*This preview shows
pages
1–4. Sign up
to
view the full content.*

This
** preview**
has intentionally

**sections.**

*blurred***to view the full version.**

*Sign up*This
** preview**
has intentionally

**sections.**

*blurred***to view the full version.**

*Sign up*
**Unformatted text preview: **Binary Trees The traversal algorithms that appeared in the previous set of notes make exploit the fact that a binary tree can be recursively defined as: A binary tree is: empty, or a node (the root) with two binary trees called the left subtree and the right subtree of the root. Lets examine the inorder traversal algorithm again: Consider the following binary tree and produce the inorder traversal using the algorithm above. (For practice do the preorder and postorder traversals as well.) Binary Trees - 1 Data Structures: Binary Trees void inorder( struct treeNode *p) { if (p != NULL) { inorder(p->left); printf(%d\n, p->data); inorder(p->right); } } A B C D E F G Answers: preorder traversal: A B C D F G E inorder traversal: B A F D G C E postorder traversal: B F G D E C A An inorder traversal of this binary tree produces: B A F D G C E. Notice that the search for a node to print moves as deeply as possible in the left subtree before ever considering the right subtree. This is called a depth-first traversal . The preorder and postorder traversals are also depth-first traversals. Now lets perform some other operations on binary trees. Suppose that we want to find the largest value in a binary tree. The following algorithm will accomplish this task. Trace of algorithm findMax Binary Trees - 2 int findMax (struct treeNode *p) { int root_value, left, right, max; max = -1 //assume all values in the tree are positive integers if (p!= NULL) { root_value = p -> data; left = findMax( p -> left); right = findMax( p -> right ); //find the largest of the tree values. if (left > right) max = left; else max = right; if (root_value > max) max = root_value; } return max; } struct treeNode { int data; struct treeNode *left; struct treeNode *right; }; Lets trace the execution of algorithm findMax on the tree shown below: 1. [intial call] p == root, root_value = 40 2. left = findMax(ptr to 54) root_value = 54 3. left == NULL, return(-1) 4. right == NULL, return(-1) 5. return 54 6. right = findMax(ptr to 13) root_value = 13 7. left = findMax(ptr to 23) root_value = 23 8. left == NULL, return(-1) 9. right ==NULL, return(-1) 10. return 23 11. right = findMax(ptr to 77) root_value = 77 12. left == NULL, return(-1) 13. right == NULL, return(-1) 14. return 77 On return: left subtree search at 40 returns 54, right subtree pending left subtree of 13 returns 23, right subtree of 13 returns 77 tree rooted at 13 returns 77 as the right subtree at 40 tree at 40 has left subtree 54, and right subtree 77 77 is returned as maximum value in the tree....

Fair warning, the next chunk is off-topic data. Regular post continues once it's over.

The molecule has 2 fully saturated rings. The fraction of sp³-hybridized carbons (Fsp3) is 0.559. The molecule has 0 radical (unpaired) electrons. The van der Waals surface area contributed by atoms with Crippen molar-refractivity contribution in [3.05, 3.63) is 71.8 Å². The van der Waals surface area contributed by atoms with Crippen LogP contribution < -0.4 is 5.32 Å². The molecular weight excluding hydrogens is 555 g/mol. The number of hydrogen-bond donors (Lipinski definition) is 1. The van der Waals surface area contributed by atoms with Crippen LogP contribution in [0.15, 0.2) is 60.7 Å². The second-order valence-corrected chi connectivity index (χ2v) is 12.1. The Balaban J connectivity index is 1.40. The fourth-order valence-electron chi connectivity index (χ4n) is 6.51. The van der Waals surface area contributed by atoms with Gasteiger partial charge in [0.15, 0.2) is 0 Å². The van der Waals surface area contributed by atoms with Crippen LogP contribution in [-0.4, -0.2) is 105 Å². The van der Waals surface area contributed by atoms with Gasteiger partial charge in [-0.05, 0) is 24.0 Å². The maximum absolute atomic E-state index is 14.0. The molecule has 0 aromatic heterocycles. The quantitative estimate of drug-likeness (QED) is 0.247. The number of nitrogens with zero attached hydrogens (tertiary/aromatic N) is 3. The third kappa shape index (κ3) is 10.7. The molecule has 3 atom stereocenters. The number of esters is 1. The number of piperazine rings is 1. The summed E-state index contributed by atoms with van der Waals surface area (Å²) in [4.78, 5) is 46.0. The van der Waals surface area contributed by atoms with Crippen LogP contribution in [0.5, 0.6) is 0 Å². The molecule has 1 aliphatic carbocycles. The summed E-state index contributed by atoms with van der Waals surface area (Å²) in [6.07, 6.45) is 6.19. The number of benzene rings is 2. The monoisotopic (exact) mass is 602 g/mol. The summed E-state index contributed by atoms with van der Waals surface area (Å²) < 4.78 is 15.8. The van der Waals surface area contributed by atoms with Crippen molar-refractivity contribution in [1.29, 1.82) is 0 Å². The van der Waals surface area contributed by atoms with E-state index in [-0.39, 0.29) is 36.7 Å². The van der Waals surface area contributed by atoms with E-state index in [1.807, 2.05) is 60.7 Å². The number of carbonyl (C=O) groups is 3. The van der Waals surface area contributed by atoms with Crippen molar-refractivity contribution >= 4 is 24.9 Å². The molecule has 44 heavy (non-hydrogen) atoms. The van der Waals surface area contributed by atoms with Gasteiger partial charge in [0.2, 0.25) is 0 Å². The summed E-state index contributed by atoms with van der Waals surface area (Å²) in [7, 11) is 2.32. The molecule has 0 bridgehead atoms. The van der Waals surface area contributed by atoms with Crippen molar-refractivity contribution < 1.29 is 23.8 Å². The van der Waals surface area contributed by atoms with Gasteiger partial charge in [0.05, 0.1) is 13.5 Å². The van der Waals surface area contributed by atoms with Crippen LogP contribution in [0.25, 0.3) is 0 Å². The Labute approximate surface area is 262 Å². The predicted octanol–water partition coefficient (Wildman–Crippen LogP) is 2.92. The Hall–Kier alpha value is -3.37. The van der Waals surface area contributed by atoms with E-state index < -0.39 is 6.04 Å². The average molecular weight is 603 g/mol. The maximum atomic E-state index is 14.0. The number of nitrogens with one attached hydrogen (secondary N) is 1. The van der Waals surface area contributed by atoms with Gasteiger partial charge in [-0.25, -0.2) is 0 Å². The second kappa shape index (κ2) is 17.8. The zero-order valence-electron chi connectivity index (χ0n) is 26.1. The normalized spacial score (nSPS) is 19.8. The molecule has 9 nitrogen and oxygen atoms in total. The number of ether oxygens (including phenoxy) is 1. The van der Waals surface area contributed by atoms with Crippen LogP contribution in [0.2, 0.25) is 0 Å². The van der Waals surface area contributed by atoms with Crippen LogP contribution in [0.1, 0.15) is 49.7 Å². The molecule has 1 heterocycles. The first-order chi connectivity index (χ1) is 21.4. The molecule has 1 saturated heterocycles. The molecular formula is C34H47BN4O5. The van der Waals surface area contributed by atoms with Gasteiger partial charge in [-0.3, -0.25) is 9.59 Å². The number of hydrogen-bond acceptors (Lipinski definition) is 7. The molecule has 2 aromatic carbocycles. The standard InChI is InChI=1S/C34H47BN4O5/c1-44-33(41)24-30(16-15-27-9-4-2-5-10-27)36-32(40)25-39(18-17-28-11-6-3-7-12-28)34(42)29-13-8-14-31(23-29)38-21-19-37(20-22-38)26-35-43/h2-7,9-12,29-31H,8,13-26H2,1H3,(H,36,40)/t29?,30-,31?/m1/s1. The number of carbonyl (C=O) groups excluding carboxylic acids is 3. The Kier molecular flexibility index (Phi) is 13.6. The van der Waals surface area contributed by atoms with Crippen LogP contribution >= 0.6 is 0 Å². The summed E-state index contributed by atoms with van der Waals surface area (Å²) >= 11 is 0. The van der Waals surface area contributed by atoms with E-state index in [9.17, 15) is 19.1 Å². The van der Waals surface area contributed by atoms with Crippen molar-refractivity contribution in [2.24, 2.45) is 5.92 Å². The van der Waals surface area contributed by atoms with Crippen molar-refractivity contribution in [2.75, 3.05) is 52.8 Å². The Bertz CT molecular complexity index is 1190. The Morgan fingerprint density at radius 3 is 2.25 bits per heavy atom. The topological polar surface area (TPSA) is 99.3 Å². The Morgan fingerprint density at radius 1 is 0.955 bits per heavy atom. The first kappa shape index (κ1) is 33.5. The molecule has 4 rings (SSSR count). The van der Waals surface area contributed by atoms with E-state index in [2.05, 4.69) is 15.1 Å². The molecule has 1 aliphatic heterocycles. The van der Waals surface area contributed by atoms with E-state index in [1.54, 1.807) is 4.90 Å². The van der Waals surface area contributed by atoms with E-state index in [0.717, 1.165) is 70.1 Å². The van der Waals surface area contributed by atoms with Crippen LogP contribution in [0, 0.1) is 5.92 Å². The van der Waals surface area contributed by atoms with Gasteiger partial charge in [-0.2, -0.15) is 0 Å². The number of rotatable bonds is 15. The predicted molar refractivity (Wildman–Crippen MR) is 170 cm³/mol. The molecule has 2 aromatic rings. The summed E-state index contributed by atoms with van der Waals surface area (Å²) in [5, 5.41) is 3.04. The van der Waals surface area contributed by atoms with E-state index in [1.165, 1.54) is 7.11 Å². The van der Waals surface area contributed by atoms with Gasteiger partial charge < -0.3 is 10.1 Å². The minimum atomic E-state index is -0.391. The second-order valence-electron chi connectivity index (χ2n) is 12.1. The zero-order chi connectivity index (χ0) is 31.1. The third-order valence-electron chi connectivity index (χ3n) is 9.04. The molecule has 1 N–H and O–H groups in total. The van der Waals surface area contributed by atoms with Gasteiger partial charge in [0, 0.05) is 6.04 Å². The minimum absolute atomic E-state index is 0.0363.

View
Full
Document